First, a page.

Laboratory with facility for high-precision calibration gases

In its laboratories, BAM is developing hydrogen-natural gas mixtures that are accurate to within 0.01 per cent

Source: BAM

Hydrogen is to replace fossil natural gas in the European gas grid as soon as possible. The Bundesanstalt für Materialforschung und -prüfung (BAM) is developing high-precision calibration gases for an EU-wide project. They are the basis for later being able to calculate consumption quantities and costs exactly and to accelerate the energy turnaround.

In order to achieve the goal of carbon neutrality by 2050, the European Union has decided to decarbonise its gas network: In the future, hydrogen is to replace the fossil energy carrier natural gas as far as possible. In view of the current supply crisis, this goal takes on a special urgency.

It is a monumental task: The gas network in the European Union extends over almost a quarter of a million kilometres, of which about 38,000 kilometres are within Germany. Before this network can be gradually adapted to hydrogen in the coming years, several technical challenges must be overcome: For example, it is currently not yet possible to measure the flow of hydrogen-natural gas mixtures or even pure hydrogen with the necessary precision and thus to exactly determine consumption. "The gas industry has been using mathematical models so far, but they are not sufficiently validated," explains Dirk Tuma from BAM. "High-precision measurements of the mixtures and flow rates are indispensable for accurate accounting of consumption. This is of great importance for both industry and private end consumers. In view of the enormous quantities involved, uncertainties in the per mille range already mean large cost differences."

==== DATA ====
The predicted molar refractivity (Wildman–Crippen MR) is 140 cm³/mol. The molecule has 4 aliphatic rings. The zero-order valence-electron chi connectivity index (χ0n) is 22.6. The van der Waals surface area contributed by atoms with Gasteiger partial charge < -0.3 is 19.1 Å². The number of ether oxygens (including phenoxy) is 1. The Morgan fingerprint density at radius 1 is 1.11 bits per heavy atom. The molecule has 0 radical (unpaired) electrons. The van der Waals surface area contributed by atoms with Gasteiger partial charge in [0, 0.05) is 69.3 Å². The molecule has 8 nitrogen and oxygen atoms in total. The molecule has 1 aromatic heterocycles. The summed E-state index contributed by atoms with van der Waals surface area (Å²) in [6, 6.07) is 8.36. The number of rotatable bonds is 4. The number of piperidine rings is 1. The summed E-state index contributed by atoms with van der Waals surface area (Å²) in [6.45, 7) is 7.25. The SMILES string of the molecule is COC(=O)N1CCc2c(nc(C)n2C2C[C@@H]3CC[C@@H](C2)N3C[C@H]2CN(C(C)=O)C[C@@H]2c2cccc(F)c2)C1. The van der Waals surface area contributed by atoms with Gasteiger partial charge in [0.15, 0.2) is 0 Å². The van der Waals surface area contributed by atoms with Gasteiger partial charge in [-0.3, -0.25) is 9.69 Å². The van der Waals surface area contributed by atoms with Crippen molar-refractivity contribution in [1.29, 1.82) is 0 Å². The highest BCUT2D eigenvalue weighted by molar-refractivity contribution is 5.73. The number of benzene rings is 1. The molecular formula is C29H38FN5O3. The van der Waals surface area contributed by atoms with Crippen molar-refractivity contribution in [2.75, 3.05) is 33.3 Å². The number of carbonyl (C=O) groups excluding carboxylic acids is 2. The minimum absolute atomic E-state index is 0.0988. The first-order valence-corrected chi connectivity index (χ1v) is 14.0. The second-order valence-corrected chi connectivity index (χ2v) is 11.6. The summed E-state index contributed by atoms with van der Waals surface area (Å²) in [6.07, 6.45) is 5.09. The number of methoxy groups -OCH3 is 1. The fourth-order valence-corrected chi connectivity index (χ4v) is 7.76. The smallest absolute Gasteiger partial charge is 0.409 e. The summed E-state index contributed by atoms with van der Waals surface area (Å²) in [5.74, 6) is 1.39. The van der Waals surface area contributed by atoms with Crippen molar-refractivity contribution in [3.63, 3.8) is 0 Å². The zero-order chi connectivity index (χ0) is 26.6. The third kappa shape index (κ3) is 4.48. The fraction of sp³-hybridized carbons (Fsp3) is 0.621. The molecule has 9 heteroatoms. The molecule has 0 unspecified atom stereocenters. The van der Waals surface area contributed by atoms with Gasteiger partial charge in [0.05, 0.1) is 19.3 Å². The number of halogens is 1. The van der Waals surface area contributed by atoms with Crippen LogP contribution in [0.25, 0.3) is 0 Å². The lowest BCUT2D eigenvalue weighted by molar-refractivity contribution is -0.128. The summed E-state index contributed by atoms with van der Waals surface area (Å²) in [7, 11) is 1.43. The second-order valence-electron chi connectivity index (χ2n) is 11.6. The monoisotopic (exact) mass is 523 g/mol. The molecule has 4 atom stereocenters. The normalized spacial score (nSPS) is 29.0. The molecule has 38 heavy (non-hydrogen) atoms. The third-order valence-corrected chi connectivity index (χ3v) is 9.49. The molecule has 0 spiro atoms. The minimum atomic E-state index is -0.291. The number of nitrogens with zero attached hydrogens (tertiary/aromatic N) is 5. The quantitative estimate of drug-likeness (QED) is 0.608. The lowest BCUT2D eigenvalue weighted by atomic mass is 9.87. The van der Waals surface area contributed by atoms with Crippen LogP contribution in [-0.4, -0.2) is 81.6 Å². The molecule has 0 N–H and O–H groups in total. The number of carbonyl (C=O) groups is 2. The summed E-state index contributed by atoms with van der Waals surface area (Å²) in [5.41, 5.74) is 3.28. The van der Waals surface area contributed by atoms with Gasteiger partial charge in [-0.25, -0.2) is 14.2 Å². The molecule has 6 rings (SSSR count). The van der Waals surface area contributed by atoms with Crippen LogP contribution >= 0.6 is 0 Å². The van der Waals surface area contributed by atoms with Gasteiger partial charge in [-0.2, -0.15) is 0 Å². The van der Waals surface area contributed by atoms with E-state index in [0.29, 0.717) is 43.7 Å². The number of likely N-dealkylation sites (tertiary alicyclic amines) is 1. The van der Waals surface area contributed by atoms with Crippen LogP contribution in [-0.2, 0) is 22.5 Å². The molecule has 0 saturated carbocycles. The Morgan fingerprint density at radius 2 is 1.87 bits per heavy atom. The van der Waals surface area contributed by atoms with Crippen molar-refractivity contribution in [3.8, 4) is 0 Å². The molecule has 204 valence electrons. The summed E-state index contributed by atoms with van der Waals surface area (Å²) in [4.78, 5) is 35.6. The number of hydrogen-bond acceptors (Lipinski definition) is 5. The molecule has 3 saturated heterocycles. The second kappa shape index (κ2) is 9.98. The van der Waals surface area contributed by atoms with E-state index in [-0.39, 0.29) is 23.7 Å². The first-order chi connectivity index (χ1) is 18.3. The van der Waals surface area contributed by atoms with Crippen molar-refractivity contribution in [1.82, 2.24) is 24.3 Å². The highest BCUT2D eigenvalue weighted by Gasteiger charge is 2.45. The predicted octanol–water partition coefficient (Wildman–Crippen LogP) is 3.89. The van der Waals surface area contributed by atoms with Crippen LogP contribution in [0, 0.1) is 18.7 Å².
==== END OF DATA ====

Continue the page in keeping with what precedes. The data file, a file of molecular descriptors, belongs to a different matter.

The chemist is part of a large international research project that aims to address these metrological questions. It was initiated by EURAMET, the European Association of 37 National Metrology Institutes. The aim is to optimally support the gas industry in the conversion from natural gas to hydrogen and thus to accelerate the market ramp-up of hydrogen.

BAM will develop high-precision calibration gases for the project in its hydrogen competence centre H2Safety@BAM: Mixtures of natural gas components and hydrogen that are accurate in their composition to within 0.01 per cent. "The particular challenge is to produce mixtures from the initial components that are demonstrably stable over a period of at least three years," explains Dirk Tuma.

BAM's highly accurate reference gases are the basis for clarifying all other metrological issues. They can be used to calibrate and further develop measuring instruments so that flow rates can later be calculated precisely in practice. They are a prerequisite for setting up a measurement infrastructure in Europe and converting the existing gas network to hydrogen.

18 renowned institutions from research and industry, including France, Spain, the Netherlands, Norway and Great Britain, are participating in the project of the EMPIR programme (European Metrology Programme for Innovation and Research). In addition to BAM, the Physikalisch-Technische Bundesanstalt (PTB), DB Gas- und Umwelttechnik, Gastransport Nord and Open Grid Europe are represented from Germany.

further information

Further Information